I'd suggest a 10 year term with no possibility of re-election and any person sworn in as tribune had to forfeit the right to run for any political or appointed office ever again.

  • Pro Libertate||

    Tribunes, censors, ostracism, tar, feathers--we have many options. Why not all of the above?

  • sarcasmic||

    We could just enforce the laws.

    Who do you call when the cops are breaking the law? The cops?

  • Pro Libertate||

    Cop-cops.

  • some guy||

    You're supposed to call the FBI.

  • Anonymous Coward||

    How about when Whitey Bulger or any of the lesser criminals on the FBI's untouchable list is breaking the law?

  • Average Dude||

    Now that takes some balls.

    Sorry Scott, not balls. Just pure arrogance, ignorance and stupidity.

  • Tonio||

    City Council has given its residents the stamp-of-approval to sue...

    How very nice of them. IANAL, but I don't think that cities, counties or even states can prevent citizens from filing suits against them in federal courts. Local/state courts are another matter.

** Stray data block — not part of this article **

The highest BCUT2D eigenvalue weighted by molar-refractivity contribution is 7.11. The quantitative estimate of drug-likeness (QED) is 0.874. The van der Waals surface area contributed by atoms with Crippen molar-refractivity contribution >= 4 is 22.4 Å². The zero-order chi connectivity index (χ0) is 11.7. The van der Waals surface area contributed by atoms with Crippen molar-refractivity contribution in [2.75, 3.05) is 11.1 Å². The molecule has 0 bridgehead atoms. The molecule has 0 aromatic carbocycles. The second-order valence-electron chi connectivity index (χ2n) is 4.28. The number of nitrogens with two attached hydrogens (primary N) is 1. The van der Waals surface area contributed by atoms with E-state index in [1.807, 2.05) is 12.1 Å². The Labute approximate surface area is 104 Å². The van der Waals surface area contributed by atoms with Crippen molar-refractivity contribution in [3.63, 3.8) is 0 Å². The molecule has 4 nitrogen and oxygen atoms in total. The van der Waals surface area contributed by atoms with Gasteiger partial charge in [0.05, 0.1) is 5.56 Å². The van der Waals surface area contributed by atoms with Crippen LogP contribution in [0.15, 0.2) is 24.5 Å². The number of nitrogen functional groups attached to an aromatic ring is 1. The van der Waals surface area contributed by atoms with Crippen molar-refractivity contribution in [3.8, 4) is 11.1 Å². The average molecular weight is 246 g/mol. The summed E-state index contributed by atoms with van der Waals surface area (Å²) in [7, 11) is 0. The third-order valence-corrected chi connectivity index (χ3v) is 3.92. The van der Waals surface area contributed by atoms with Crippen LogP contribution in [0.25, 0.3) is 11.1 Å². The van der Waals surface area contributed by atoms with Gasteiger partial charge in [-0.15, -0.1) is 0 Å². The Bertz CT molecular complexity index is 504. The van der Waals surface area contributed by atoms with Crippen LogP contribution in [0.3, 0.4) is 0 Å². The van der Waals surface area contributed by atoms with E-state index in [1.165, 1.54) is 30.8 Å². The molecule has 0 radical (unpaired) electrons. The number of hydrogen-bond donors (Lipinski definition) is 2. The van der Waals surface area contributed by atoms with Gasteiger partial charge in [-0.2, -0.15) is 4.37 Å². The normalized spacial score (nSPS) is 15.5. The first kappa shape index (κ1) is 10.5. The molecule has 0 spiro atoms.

• John||

    They can't. They could if states hadn't waived sovereign immunity. But every state has in the form of a state tort claims act. But those acts require you to file a claim with the state or city first. Then when they turn you down you can sue.

  • Almanian!||

    sue the city for false arrest

    Oh, no - you truly were arrested.

    Maybe sue for...improper arrest? Wrongful arrest? Unconstitutional arrest.

    Whatever. Fuck 'em. I wish Bloomie had to pay the settlements with his own money (yes, even though we know he blows that much on the light bill each month - it's the principle)

  • Firstname||

    Bloomberg: "How dare they take away one of our major weapons to control our slaves ... I mean citizens."

  • Azathoth!!||

    Well..

    Remember how the mayor and Police Commissioner Ray Kelley said ending stop-and-frisk would result in a spike in crime?

    It might. If it was announced that the policy was being ended.